An interesting extra to note is the inclusion of a "Gesture" button on the left-hand side of the phone. Holding down this key activates gesture-based navigation in certain parts of the phone. For example, tilting the handset to the sides while holding the key will scroll from one home screen to the next, or flick between images in the gallery. This is a pretty neat party trick, but it is terrible for accurately navigating your phone. The Gesture has a "G" written on it, which we assume stands for gimmick as much as it stands for gesture control.
LG packs a 5-megapixel camera into the Optimus Black, including a single LED flash and the standard image adjustment settings. The photos we've taken with this camera are fine for a phone, but they won't be winning any awards. Like the phone's display, the camera's image sensor leans too hard towards the white, blowing out brighter areas of our photos and washing out the colours. The auto-focus works fairly well, so your photos should be sharp, even if the colour reproduction feels wrong.
Unlike its Optimus siblings, the 2X and 3D, the Optimus Black is a single-core handset with a 1GHz Texas Instruments OMAP 3630 processor and a slightly older PowerVR SGX530 graphics unit. This combination doesn't hold back the Black too much, though you can feel the difference between using it and the dual-core Optimus 2X and Samsung's Galaxy S II, both of which have a much smoother feel throughout the user interface.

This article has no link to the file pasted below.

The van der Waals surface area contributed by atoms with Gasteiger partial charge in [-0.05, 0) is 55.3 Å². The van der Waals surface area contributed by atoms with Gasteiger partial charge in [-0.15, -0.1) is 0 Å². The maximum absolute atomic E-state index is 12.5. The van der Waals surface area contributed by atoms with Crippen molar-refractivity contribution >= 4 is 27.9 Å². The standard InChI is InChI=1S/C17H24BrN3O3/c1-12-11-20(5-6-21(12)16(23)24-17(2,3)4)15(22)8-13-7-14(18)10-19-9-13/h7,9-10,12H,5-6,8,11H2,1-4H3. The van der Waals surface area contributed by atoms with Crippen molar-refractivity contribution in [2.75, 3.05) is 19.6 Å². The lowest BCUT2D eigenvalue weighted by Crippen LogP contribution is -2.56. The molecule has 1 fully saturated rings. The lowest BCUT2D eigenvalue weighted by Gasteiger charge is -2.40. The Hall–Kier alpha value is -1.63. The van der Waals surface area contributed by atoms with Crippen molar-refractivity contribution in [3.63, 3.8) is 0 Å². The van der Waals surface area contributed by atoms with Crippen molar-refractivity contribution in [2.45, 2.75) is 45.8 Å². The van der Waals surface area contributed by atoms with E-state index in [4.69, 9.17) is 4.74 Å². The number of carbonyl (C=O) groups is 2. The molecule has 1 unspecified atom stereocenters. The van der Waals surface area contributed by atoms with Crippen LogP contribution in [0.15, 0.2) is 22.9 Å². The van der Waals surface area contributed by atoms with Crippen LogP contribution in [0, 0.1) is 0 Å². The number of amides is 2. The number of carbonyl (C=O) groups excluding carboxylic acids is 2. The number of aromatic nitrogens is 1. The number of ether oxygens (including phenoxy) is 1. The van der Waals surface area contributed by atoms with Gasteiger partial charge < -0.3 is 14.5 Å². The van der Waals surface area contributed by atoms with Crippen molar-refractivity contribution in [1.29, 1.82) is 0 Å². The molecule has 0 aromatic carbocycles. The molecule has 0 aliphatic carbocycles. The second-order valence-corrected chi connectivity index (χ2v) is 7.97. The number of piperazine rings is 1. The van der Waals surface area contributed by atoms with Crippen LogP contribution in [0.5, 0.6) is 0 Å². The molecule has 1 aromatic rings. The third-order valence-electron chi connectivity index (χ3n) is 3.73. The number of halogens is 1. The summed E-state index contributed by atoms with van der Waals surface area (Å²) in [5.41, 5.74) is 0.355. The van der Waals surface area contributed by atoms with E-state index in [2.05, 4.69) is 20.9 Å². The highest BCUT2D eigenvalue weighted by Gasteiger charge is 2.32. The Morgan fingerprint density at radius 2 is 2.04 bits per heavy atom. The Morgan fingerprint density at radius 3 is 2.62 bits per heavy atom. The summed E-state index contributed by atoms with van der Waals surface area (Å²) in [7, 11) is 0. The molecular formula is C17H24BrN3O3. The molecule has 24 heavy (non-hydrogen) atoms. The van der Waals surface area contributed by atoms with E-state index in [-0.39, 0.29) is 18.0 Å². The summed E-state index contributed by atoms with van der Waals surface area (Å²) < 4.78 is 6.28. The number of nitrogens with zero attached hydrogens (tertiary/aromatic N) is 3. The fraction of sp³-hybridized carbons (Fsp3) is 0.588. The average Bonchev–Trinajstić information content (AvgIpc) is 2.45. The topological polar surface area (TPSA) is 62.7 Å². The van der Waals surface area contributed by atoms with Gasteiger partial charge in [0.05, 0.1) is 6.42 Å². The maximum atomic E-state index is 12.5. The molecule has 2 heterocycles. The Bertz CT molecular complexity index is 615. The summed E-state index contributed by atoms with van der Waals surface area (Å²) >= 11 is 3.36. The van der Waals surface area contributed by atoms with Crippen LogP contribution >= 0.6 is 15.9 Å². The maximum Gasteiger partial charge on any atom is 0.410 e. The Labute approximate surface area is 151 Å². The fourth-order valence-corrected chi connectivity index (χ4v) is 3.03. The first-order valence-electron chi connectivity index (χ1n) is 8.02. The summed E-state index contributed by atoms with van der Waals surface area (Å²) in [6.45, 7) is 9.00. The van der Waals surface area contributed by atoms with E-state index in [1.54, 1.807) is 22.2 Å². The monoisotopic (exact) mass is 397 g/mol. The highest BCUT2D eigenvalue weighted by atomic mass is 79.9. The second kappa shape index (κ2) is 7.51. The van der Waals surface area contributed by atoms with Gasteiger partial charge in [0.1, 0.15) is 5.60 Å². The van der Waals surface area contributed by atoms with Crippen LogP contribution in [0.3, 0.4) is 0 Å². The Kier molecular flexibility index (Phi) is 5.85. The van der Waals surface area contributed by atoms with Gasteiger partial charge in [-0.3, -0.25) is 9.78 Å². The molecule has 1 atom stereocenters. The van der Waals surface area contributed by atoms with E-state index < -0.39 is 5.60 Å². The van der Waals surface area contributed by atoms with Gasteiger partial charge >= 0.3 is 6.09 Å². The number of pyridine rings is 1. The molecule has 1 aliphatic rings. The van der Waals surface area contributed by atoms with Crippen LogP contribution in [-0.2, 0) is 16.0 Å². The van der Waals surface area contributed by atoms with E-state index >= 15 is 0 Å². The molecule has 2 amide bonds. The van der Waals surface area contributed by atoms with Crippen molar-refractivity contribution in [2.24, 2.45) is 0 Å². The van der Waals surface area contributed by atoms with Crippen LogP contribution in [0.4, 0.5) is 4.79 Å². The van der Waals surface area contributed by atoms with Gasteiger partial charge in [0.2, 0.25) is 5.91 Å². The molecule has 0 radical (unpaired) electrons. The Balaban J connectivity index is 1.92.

Web browsing is good on the Black; pages load as quickly as your connection will allow and it doesn't struggle too greatly with complex elements on full-size sites. The phone is compatible with Adobe Flash, so web videos will play within the pages you are viewing and web-based games will work too if the controls are set up for mobile devices.
Video playback is also good, though there is a limit to what the Optimus Black can handle. LG includes native support for DivX, XviD, WMV and MP4 files, but we found that the 1GHz processor struggled with our 720p test files. Also, while it would render our MKV test file, the results stuttered and were unwatchable. Also, there is no HDMI port to share your videos with friends on your TV. There is a Wi-Fi sharing option, however, if you have a DLNA-compatible device hooked up at home.
Battery life is one standout from our testing, even with the super-bright display. Though the Black will chew through battery at a standard rate while in use, its standby power consumption is great — discharging only a couple of percentage points overnight, for example. Against our standard usage tests, the Black would last for up to two working days and need a charge on the second night.
The Optimus Black is a solid smartphone, but one that could get lost in this increasingly noisy market. Its unique features, the NOVA display and its gesture controls are both a bit gimmicky, adding something to the smartphone experience that doesn't actually improve the experience in most common use cases. The enhanced outdoor screen visibility will appeal to some, but we'd prefer a richer image over a brighter image any day of the week.